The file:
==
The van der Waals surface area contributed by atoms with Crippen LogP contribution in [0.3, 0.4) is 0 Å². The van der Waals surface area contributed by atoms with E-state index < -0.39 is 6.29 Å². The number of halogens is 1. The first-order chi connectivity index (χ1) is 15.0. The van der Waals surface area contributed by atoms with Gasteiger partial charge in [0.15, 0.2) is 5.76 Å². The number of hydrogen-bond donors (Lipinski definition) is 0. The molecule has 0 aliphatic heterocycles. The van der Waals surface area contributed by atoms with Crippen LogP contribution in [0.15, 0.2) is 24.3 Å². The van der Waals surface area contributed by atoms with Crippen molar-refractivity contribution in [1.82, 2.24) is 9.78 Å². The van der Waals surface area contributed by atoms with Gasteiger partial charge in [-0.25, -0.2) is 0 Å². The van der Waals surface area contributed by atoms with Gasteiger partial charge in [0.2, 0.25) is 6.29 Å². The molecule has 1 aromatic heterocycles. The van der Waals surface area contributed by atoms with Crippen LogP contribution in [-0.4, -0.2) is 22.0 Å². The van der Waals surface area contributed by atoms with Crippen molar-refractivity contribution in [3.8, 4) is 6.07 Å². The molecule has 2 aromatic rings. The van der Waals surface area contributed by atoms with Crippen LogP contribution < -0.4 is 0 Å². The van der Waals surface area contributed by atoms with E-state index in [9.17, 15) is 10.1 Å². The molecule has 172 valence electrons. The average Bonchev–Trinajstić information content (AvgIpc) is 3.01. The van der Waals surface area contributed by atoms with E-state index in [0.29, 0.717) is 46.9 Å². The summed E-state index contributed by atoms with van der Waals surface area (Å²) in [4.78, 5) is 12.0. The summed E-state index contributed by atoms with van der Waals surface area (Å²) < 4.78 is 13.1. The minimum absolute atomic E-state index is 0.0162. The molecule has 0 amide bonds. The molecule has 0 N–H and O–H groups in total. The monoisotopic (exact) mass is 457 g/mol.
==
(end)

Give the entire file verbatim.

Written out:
The van der Waals surface area contributed by atoms with Crippen LogP contribution in [0.3, 0.4) is 0 Å². The van der Waals surface area contributed by atoms with E-state index < -0.39 is 6.29 Å². The number of halogens is 1. The first-order chi connectivity index (χ1) is 15.0. The van der Waals surface area contributed by atoms with Gasteiger partial charge in [0.15, 0.2) is 5.76 Å². The number of hydrogen-bond donors (Lipinski definition) is 0. The molecule has 0 aliphatic heterocycles. The van der Waals surface area contributed by atoms with Crippen LogP contribution in [0.15, 0.2) is 24.3 Å². The van der Waals surface area contributed by atoms with Crippen molar-refractivity contribution in [1.82, 2.24) is 9.78 Å². The van der Waals surface area contributed by atoms with Gasteiger partial charge in [-0.25, -0.2) is 0 Å². The van der Waals surface area contributed by atoms with Gasteiger partial charge in [0.2, 0.25) is 6.29 Å². The molecule has 1 aromatic heterocycles. The van der Waals surface area contributed by atoms with Crippen LogP contribution in [-0.4, -0.2) is 22.0 Å². The van der Waals surface area contributed by atoms with Crippen molar-refractivity contribution in [3.8, 4) is 6.07 Å². The molecule has 2 aromatic rings. The van der Waals surface area contributed by atoms with Crippen LogP contribution < -0.4 is 0 Å². The van der Waals surface area contributed by atoms with E-state index in [9.17, 15) is 10.1 Å². The molecule has 172 valence electrons. The average Bonchev–Trinajstić information content (AvgIpc) is 3.01. The van der Waals surface area contributed by atoms with E-state index in [0.29, 0.717) is 46.9 Å². The summed E-state index contributed by atoms with van der Waals surface area (Å²) in [4.78, 5) is 12.0. The summed E-state index contributed by atoms with van der Waals surface area (Å²) < 4.78 is 13.1. The minimum absolute atomic E-state index is 0.0162. The molecule has 0 amide bonds. The molecule has 0 N–H and O–H groups in total. The monoisotopic (exact) mass is 457 g/mol.